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A student's Math Learning Environment encompasses the opportunities provided by their home, school, and community that contribute to their development of math knowledge and skills. The experiences students have and the beliefs and attitudes toward math held by their peers, parents, and teachers can influence the development of students' math skills and Math Mindset.
A child's Home Learning Environment is critical to the development of early math skills. During the upper elementary and secondary years, students' Math Learning Environment expands to include their home, school, and community.
Providing math tasks with high cognitive demand conveys high expectations for all students by challenging them to engage in higher-order thinking.
As students solve problems in a group, they learn new strategies and practice communicating their mathematical thinking.
Thinking of and about patterns encourages learners to look for and understand the rules and relationships that are critical components of mathematical reasoning.
Analyzing incorrect worked examples is especially beneficial for helping students develop a conceptual understanding of mathematical processes.
The flipped classroom has two parts: cooperative group activities in class and digitally-based individual instruction out of class.
As students walk through stations working in small groups, the social and physical nature of the learning supports deeper understanding.
In guided inquiry, teachers help students use their own language for constructing knowledge by active listening and questioning.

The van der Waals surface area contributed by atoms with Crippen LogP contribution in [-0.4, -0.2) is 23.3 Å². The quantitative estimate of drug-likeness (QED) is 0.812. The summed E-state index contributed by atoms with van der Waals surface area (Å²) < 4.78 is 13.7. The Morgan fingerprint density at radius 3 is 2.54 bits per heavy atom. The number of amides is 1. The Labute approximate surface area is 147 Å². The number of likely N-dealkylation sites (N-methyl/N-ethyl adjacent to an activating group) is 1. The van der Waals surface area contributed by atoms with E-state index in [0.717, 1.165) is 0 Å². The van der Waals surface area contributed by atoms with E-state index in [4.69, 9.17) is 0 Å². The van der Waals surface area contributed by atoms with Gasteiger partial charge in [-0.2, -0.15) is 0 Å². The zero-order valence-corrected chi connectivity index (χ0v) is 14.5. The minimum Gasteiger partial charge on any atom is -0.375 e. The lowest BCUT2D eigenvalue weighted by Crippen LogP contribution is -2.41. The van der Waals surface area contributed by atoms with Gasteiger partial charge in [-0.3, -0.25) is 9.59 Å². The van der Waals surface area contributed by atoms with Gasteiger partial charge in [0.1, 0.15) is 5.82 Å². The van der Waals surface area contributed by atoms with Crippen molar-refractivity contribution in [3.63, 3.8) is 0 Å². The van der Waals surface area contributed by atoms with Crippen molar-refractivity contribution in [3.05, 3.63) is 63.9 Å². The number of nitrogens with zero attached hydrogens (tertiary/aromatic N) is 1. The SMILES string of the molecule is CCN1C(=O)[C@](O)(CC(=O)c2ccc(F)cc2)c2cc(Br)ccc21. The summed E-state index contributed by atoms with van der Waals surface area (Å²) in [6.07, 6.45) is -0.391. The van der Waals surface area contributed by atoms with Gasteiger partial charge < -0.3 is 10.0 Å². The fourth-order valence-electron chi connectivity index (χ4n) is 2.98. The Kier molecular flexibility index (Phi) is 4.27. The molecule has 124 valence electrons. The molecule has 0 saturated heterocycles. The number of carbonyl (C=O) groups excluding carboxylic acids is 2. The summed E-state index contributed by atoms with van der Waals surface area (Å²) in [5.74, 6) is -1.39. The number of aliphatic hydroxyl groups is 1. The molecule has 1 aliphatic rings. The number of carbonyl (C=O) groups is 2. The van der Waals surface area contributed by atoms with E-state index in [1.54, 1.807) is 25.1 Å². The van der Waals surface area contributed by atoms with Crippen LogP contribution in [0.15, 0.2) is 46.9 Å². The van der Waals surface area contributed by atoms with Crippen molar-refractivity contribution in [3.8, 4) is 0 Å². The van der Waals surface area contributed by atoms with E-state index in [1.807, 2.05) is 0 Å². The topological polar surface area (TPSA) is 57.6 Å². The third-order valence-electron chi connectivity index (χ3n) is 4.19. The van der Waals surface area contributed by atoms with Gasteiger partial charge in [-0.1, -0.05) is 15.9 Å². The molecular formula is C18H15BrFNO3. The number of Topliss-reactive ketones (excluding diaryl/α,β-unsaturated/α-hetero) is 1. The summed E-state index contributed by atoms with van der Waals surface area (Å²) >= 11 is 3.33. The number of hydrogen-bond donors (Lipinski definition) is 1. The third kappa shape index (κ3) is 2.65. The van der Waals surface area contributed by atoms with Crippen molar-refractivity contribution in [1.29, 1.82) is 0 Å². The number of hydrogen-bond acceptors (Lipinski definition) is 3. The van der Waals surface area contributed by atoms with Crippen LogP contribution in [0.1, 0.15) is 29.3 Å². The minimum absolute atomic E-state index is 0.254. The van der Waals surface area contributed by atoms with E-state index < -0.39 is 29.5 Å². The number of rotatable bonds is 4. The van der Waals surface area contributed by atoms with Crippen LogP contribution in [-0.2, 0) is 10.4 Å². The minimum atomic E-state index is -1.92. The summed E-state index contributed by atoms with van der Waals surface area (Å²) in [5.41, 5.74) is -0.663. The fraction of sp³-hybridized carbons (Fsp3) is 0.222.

As students work with and process information by discussing, organizing, and sharing it together, they deepen their understanding.
Math centers with math games, manipulatives, and activities support learner interests and promote the development of more complex math skills and social interactions.
Math games allow students to practice many math skills in a fun, applied context.
Rhyming, alliteration, and other sound devices reinforce math skills development by activating the mental processes that promote memory.
When students have meaningful discussions about math and use math vocabulary, they develop the thinking, questioning, and explanation skills needed to master mathematical concepts.
Through short but regular mindfulness activities, students develop their awareness and ability to focus.
By talking through their thinking at each step of a process, teachers can model what learning looks like.
Teachers sharing math-to-self, math-to-math, and math-to-world connections models this schema building.
Providing physical and virtual representations of numbers and math concepts helps activate mental processes.
Connecting information to music and dance moves enhances Short-term and Long-term Memory by drawing on auditory processes and the cognitive benefits of physical activity.
When teachers connect math to the students' world, students see how math is relevant and applicable to their daily lives.
Students deepen their understanding and gain confidence in their learning when they explain to and receive feedback from others.
Math games and manipulatives for vision differences support math development for learners with visual needs.
Children's literature can be a welcoming way to help students learn math vocabulary and concepts.
Multicultural resources, such as posters with different types of people and word problems based in different settings, allow all students to see themselves in their math work.
Providing students a voice in their learning is critical for making learning meaningful.
When students create their own number and word problems, they connect math concepts to their background knowledge and lived experiences.
Students deepen their math understanding as they use and hear others use specific math language in informal ways.
A word wall helps build the Math Communication and vocabulary skills that are necessary for problem solving.
Analyzing and discussing solved problems helps students develop a deeper understanding of abstract mathematical processes.
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